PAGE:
Saturday, February 24, 2007

Falling

My daughter’s going through a personal crisis and I can’t help but feel guilty. It’s time for my dark little secret to be exposed. I let her down. Bike riding in the park. Many years ago. She was about ten years old and we were having a mother-daughter outing on the local bike trail. It was a sunny cheerful day but lots of muddy puddles from the previous day’s showers. Jenn was riding ahead and I warned her to be careful. Her tire caught a rut and she skidded and fell. I pulled alongside her and, instead of being caring and concerned, I got all huffy and angry.

She needed me to say “Ouch, I feel your pain” but my tone and look conveyed “How dare you fall off your bike? Not acceptable. Just pick yourself up.”

Her fall from the bike was my fall from grace.

After my initial anger and impatience, I saw that the kid really did bang her knee up and it was bleeding. Jenn was in tears and let me know that I wasn’t giving her what she needed, compassion not anger. To her credit, she called me on my shoddy behavior. I softened and promptly fell into mother mode, rummaging through my jeans for a tissue to wipe away some of the dirt and blood. We didn’t have any water bottles with us, but I did have a thermos of iced tea. Trying my best, I poured the iced tea on her scraped knee. She yelped and the tea probably stung but it let me clean the wound. Hey, you do what you gotta do.

That was then; this is now.

My daughter is falling. There is no room for my own agenda. She needs kindness and compassion. Her tears do not upset me. I feel her pain. I am there to lift her up.

I think this time I got it right.

8 comments:

My MoMtra said...

We have all made decisions, in hindsight, we aren't thrilled with. You learned...you're definitly getting it right this time as I'm sure you have many other times. Thanks for your honesty...so many of us are stumbling through this whole parenting thing and it's so nice to get a second generations perspective. You too are brave.

s@bd said...

I think you get it right an awful lot more than you give yourself credit for.

slouching mom said...

Oh, oh, oh. I need a tissue. If you kick yourself for every parental misstep you made, you will be bruised all over, and for what? But if you instead imagine all those times when you triumped as a parent, you will shortly come to understand the the truth of your parenting lies in the ratio of those triumphs to the missteps. And you won't feel so black-and-blue anymore.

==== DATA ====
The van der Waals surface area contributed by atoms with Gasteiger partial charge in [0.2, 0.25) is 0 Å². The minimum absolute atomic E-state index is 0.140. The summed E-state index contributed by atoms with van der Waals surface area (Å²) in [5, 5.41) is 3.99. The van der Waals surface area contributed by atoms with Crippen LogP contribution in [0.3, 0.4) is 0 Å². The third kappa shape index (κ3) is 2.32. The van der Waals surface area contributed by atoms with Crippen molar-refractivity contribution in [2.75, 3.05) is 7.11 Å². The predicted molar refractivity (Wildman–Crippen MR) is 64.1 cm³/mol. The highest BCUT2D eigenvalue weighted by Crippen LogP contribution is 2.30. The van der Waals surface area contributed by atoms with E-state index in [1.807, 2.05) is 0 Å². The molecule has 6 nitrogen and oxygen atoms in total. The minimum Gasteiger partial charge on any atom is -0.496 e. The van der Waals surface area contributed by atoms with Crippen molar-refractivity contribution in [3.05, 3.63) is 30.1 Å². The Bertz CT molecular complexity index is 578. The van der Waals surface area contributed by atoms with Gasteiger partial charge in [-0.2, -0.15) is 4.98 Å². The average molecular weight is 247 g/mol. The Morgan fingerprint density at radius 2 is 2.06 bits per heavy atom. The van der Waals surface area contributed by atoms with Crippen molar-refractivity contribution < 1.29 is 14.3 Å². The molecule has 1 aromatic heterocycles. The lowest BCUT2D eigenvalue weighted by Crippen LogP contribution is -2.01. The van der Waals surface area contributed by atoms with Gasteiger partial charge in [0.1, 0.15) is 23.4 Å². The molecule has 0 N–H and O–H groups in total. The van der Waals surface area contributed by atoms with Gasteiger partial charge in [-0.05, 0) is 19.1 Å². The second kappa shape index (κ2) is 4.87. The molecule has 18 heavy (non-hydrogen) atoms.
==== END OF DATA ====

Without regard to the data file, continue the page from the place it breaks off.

slouching mom said...

Oh my, I apparently need some coffee. That's 'triumphed,' not 'triumped,' though I kind of like 'triump' too.

And 'come to understand THAT,' not 'the.'

Sheesh.

The Mater said...

Thanks, guys.

sm, I like "triumped" too ... sounds like winning out over whumping. Kind of a triumphant trump. Don't worry, I know I played my cards better than many but this one instance when she was little always sticks in my mind because I did have a lesson to learn. My family tapes were playing and I didn't allow the real truth of the moment to reach me at first. I was uncomfortable with "weakness".

kelly said...

so good we get so many chances to do better, all the while doing the best we can. You're a good mother. Jenn's a good mother. What a gift that you're sharing this.

Ann said...

YOU MADE ME CRY!! For many reasons.... but those are my issues not yours.

I have to tell you.. you absolutely have it right this time. absolutely!!!! There is NO doubt in my mind.

Wow.. I think I wish you were my mater.. :)

anna said...

I hear - from way outside - something different. So long ago, when she fell off her bike, she let you know that what you gave her initially wasn't what she needed. To me, that is a triumph in parenting. It's not that we get it right all the time, not that we always say the perfect thing, but that we raise children who can express their needs and who expect us to want to take care of them in a way that feels like caretaking to them.

You did great back then. You made a mistake, she let you know, you heard her and you shifted your approach. In my books, that's about as good as it gets because, rather than the moment when we are the perfect parent and say the perfect thing and our child is the passive recipient of perfectly attuned parenting, in that case she needed to stand up for herself, figure out what she needed and let you know about it.

So my vote is for all of us to abandon the fantasy that the perfect parent always gets it right. My vote is for the good enough parent who gets it right enough that when she makes a mistake, her child calls her on her shoddy behavior.

Take good care.